Presentation on theme: "6 April 2005Aussois, France BURLE INDUSTRIES Next Generation Large Area Low Cost PMT UNO Collaboration Robert Caracciolo and Richard Leclercq 6 April 2005."— Presentation transcript:
6 April 2005Aussois, France BURLE INDUSTRIES Next Generation Large Area Low Cost PMT UNO Collaboration Robert Caracciolo and Richard Leclercq 6 April 2005 BURLE INDUSTRIES
6 April 2005Aussois, France BURLE INDUSTRIES Overview BURLE INDUSTRIES, INC. Conversion Tubes Power Tubes Real Estate BURLE ELECTRO-OPTICS, INC. BURLE INDUSTRIES GmbH BURLE INDUSTRIES UK LIMITED BURLE deMexico
6 April 2005Aussois, France Core Competencies Conversion Tubes, Lancaster PA Conventional PMT design and fabrication Photocathode processing Image tube design and fabrication PMT Modules Integrated VDN, HVPS, signal processing electronics Power Tubes, Lancaster PA Design and fabrication of vacuum tubes for power generation and switching Plating and environmental testing Ceramic-to-Metal joining techniques BEO, Sturbridge MA Microchannel plates Channel multipliers Fiber optics
6 April 2005Aussois, France PMT Markets Medical Imaging Maintain ~ 30% market share and growing Provide high-volume tubes for both SPECT and PET Have presence in general spectroscopy, scintillation counting, and HEP Targeting the HEP market more aggressively Development of the PLANACON family Cost competitive fast timing PMTs such as the 8575B. SBIR grant to develop large area PMT
6 April 2005Aussois, France Large Area PMT Program Actively working on Phase II objectives of a DOE SBIR to develop a 20” diameter PMT with cost < $0.75/cm 2 of active area, including VDN and cabling Will also develop 2”, 5”, and 8” variants Want to establish close ties with researchers associated with proton-decay and neutrino experiments to aid in development Represents a BURLE commitment to becoming a major player in the HEP market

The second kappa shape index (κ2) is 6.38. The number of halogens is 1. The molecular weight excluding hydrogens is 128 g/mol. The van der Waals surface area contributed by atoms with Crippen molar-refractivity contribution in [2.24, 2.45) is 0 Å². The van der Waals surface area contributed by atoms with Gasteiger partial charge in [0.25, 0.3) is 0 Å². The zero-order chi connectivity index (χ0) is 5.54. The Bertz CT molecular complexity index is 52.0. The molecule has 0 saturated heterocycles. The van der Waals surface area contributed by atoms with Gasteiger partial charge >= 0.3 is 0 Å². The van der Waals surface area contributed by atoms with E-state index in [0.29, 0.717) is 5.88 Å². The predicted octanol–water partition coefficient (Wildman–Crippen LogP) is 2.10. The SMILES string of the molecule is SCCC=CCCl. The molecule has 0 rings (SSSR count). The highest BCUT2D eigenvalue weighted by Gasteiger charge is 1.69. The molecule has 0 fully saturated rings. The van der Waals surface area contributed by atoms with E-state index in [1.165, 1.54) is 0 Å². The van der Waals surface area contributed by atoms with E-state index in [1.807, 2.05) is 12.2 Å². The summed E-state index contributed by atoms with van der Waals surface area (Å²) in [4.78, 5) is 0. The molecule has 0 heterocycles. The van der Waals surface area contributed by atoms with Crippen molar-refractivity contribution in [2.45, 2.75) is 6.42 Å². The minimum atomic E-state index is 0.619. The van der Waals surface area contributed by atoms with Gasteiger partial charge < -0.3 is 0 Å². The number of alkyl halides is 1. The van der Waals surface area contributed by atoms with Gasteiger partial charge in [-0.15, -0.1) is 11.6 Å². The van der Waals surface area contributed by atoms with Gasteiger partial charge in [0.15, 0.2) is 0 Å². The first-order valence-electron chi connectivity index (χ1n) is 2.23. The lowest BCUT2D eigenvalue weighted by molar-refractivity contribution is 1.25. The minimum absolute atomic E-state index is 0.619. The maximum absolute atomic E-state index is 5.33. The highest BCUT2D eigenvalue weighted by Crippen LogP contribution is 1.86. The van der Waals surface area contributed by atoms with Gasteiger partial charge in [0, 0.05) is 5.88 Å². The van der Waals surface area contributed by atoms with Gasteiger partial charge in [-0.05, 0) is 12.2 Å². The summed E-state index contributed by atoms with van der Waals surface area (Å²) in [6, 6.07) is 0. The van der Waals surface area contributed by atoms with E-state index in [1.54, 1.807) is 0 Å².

6 April 2005Aussois, France Phase I Objectives 1)Define the required PMT performance specifications for future proton-decay and neutrino experiments. 2)Review potential PMT bulb designs that are cost-effective in high volume production while being consistent with the requirements in 1 above. 3)Review the various electron multiplier configurations available relative to cost and performance. 4)Consider methods of integrating the components of 2 and 3 to establish a PMT with the proper performance requirements and yet is cost effective for production. 5)Consider cost-effective manufacturing techniques for the PMT designs identified in 4 above. 6)Plan for the capital requirements for manufacturing PMTs as identified in 5 above for delivery times of 5 years and 8 years with quantity of 60,000 20” PMT equivalent.
6 April 2005Aussois, France Requirements ParameterValueUnitsComments Spectral Response nmResponse < 300nm not very useful due to attenuation length in water Cathode QE at 390nm20%Desire as high as possible Collection Efficiency70%Desire as high as possible Gain1 x 10 7 Dark Counts25kcps Desire 3 – 4 kHz at 30 C Transit Time Spread (FWHM)5.5nsDesire 3 ns Photocathode area, head-on~2000cm 2 Sized to give lowest cost per unit area High Voltage+2000VCould be higher Pressure9atmTotal outside – inside pressure difference. Could use acrylic pressure vessel if needed. PackagingVDN + HV and signal cables, hermetically sealed Chemical resistancePure H 2 O